Friday Bread Basket 12/10/21
Welcome to the Wordloaf Friday Bread Basket, a weekly roundup of links and items relating to bread, baking, and grain. This week’s email has a lot of personal items in it, because there’s been a lot happening on that front. But as always I also have some bready things from elsewhere to share as well.
Great Pumpkin Spice
The first thing I want to mention is that you really ought to order some of my friend Alicia Kennedy’s new Burlap & Barrel Pumpkin Spice Blend. I’m sort of meh on the idea of “pumpkin spice” as a blend, but knew I had to try hers. And now I get it: pumpkin spice is often cinnamon-heavy and kind of dull, while this stuff is heady and intoxicating. It is way more complex than others I’ve encountered: the freshness of the spices is obvious, and the coriander and ginger it contains crank the heat on the warm spice to subtropical levels.
Not only will this blend make a great addition to your larder—and/or a great gift for that of others—it will prove useful here, because I am going to send out a recipe featuring it in the coming weeks, one that I am very excited for.
On October 5, some 1400 union workers at four plants at Kellogg Co. went on strike after their union contract expired and wage and benefits negotiation stalled. While the workers striked, Kellogg hired temporary replacement workers, and now has announced it plans to walk away from negotiations with the union and make the temporary hires permanent.
The union rejected the new contract proposal in part because they say it is meant to undermine their own leverage over the company:
Union members have said the proposed two-tier system, in which transitional employees get lesser pay and benefits compared to longer-tenured workers, would take power away from the union by removing the cap on the number of lower-tier employees.
Several politicians including Bernie Sanders and Elizabeth Warren have backed the union, while many customers have said they are boycotting Kellogg's products.
I don’t know about you, but I sure won’t be eating Froot Loops anytime soon.
Supply-chain woes have hit the bagel industry, thanks to a shortage in cream cheese:
Zabar’s is running low. Tompkins Square Bagels is down to sticks. Pick-a-Bagel has only a few days’ supply left.
All over New York City, bagel makers say, a schmear shortage is threatening one of the most treasured local delicacies: a fresh bagel with cream cheese.
“This is bad. This is very bad,” said Pedro Aguilar, a manager at the Pick-a-Bagel chain, which has several Manhattan locations. On Friday afternoon, Mr. Aguilar said he had only enough cream cheese to last until Monday.
The good news is that—for now at least—the shortages only effect bagel shops and not supermarkets, because it involves unprocessed, unwhipped cream cheese used to make cream cheese blends. So far, blocks of Philadelphia and other brands remain stocked on grocery store shelves. (Which means it is time to start making your bagels at home, if you aren’t already.)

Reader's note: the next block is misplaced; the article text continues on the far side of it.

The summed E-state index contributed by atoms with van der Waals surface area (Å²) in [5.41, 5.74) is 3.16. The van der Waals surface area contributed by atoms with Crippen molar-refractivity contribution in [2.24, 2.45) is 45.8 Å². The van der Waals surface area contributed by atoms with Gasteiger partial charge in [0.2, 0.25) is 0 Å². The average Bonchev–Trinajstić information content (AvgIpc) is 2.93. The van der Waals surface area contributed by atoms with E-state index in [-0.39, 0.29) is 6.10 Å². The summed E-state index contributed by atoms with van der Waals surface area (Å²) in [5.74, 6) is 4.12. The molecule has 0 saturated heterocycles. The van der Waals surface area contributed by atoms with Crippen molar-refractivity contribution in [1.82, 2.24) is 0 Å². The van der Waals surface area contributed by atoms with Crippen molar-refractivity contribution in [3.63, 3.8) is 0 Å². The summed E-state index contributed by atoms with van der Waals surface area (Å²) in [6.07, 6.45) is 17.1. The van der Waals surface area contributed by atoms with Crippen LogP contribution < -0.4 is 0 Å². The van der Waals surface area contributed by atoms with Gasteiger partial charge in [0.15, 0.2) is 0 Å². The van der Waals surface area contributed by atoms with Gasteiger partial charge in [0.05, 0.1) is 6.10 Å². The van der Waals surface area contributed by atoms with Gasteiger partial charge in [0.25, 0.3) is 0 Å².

That upcoming baguette workshop of mine isn’t the only foray back into baguette making I’ve been doing lately, since I’ve also been at work on an authentic banh mi roll recipe, something I’ve wanted to tackle for years. (I helped test Andrea Nguyen’s recipe in her excellent Banh Mi Handbook, but good as that recipe is, it doesn’t quite match up to the one of my dreams.) Which was why I was glad to stumble across this ballad to the banh mi roll from Austin Bush in the LA Times:
A zillion articles have been written about banh mi, Vietnam’s justifiably beloved and famous sandwich. But much of what has been said about the bread element of the dish isn’t exactly glowing praise. Mocked as low-quality, accused of being a baguette impostor, exoticized by spurious claims of rice flour, banh mi bread suffers from bad press.
Yet I knew firsthand that cooks, chefs and bakers outside of Vietnam have struggled to re-create this very specific carb. Surely banh mi bread is more than just a knockoff baguette, I thought, and to find out what makes it unique, I went to the source.
The story includes a roll recipe created by Andy Ricker of Pok Pok that I plan to test soon. (Though I am skeptical of its call for “dough improver” as an ingredient.)
Finally, I have another item from a friend and a collaboration to share: Camilla Wynne, of Jam Bake fame, is teaching a workshop on marmalade-making next month (Sunday, January 16) that I know you are going to want to attend. High citrus season is almost upon us, and this class is the perfect way to prepare for it. And if you do, you’ll gain access to an exclusive recipe for an oat-porridge, whole-grain soda bread (pictured above)—an excellent platform for marmalade—that she is going to hand out during the class. (The recipe is part of a larger package of soda bread recipes I am working on to share here early next year.)
That’s it for this week’s bread basket. I hope you all have a peaceful and egg-nogged weekend.